Acceptance and commitment therapy, or ACT, is receiving increased interest from both patients and professionals for its ability to offer an effective treatment option, particularly in cases of treatment-resistance. ACT is guided by the idea of mental health acceptance, with patients learning how to realign themselves with the values they wish to live by, while coming to terms with aspects of reality that are beyond their total control. Read on to find out more about this thought-provoking form of therapy.
Belonging to the third wave of cognitive psychotherapy, acceptance and commitment therapy builds on the action-focused first wave of behaviorism, and the second wave of cognitive behavioral therapy (or CBT) that examines the automatic thoughts, feelings and reactions that arise in highly triggering situations.
As its name suggests, a central feature of ACT is its emphasis on acceptance. ACT aims to promote a sense of openness, helping patients not just survive the adverse situation or trigger that pushed them to seek therapy, but a willingness to go through it. This is not to say that ACT promotes suffering through painful experiences, only to say that it helps the patients separate what can be changed in one’s life, what cannot, and how the patient might be able to effectively approach situations that, in the past, had left them frustrated and emotionally wounded.
Incorporating the idea of mindfulness into its approach, ACT helps the patient remain present even during highly unpleasant situations in their life. Staying in the moment allows the patient to experience their own strength and endurance. As they go through more of these experiences and develop their ability to examine how they manage them, patients hopefully begin to respond less automatically, avoid overreacting, and choose instead how they wish to proceed during challenging moments and periods of their life.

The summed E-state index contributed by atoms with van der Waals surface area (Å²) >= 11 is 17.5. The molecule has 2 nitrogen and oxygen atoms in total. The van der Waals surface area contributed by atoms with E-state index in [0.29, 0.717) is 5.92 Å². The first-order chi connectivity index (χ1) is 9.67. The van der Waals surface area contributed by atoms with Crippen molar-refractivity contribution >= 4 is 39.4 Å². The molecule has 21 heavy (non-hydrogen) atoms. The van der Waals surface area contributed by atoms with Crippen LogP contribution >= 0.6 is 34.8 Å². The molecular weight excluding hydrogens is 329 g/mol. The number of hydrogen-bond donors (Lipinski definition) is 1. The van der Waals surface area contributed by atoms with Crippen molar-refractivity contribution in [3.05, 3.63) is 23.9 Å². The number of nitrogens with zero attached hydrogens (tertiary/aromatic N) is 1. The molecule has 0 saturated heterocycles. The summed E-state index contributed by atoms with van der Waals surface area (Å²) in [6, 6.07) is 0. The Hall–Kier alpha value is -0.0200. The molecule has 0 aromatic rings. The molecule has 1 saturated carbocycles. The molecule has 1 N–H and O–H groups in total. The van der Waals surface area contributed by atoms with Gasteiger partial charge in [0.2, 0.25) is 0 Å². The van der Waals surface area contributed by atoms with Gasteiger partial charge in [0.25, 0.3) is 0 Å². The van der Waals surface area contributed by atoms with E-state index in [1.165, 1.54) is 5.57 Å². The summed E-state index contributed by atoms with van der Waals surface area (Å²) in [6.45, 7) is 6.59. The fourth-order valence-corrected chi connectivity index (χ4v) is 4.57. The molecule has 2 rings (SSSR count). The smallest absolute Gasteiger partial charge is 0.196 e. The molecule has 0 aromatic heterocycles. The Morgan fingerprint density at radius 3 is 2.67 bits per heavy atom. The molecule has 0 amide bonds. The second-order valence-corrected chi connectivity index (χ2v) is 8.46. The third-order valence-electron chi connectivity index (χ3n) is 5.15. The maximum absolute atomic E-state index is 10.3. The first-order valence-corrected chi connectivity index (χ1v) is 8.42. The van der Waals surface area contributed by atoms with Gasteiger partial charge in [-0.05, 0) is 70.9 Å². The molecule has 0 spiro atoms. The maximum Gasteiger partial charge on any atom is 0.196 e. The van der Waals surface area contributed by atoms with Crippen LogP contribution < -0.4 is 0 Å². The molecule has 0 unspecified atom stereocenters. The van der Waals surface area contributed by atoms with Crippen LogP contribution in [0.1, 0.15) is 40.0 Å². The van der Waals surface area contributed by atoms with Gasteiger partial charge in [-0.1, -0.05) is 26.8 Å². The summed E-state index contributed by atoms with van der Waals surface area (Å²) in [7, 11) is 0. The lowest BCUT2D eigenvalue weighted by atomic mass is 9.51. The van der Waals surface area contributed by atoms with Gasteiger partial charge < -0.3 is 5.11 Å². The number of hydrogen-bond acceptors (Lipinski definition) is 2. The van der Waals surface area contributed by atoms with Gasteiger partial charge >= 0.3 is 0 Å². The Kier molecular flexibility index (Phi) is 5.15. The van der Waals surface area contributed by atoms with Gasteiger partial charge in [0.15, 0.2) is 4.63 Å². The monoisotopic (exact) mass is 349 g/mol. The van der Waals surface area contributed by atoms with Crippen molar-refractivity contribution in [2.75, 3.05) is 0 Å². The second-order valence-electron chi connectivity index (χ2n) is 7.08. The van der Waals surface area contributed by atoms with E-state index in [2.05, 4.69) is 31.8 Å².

Accumulating more and more experiences where they were able to decide how to work through dilemmas that had previously overwhelmed them, many patients of ACT find they have developed a greater flexibility. Gradually, they are able to move away from the rigid and inefficient defense mechanisms they had developed to survive past hardships, and consider how they would like to navigate the situation they are currently in. As they try out new methods of response, their sense of agency grows, reflected in their ability to enact change both internally and in the world around them.
Preceded by CBT, ACT shares a number of its predecessor’s central features: as part of the behavioral movement, both branches put a great deal of importance on behavioral change, and not just greater awareness (something Freud and many of the psychoanalysts who followed him would take umbrage with).
Unlike CBT, though, ACT does not directly set out to develop their self-control. While CBT looks to help patients rely (among other tools) on logical explanations to reduce their sense of anxiety, ACT encourages the patient to observe themselves and notice their reactions from a close, but not suffocating, distance.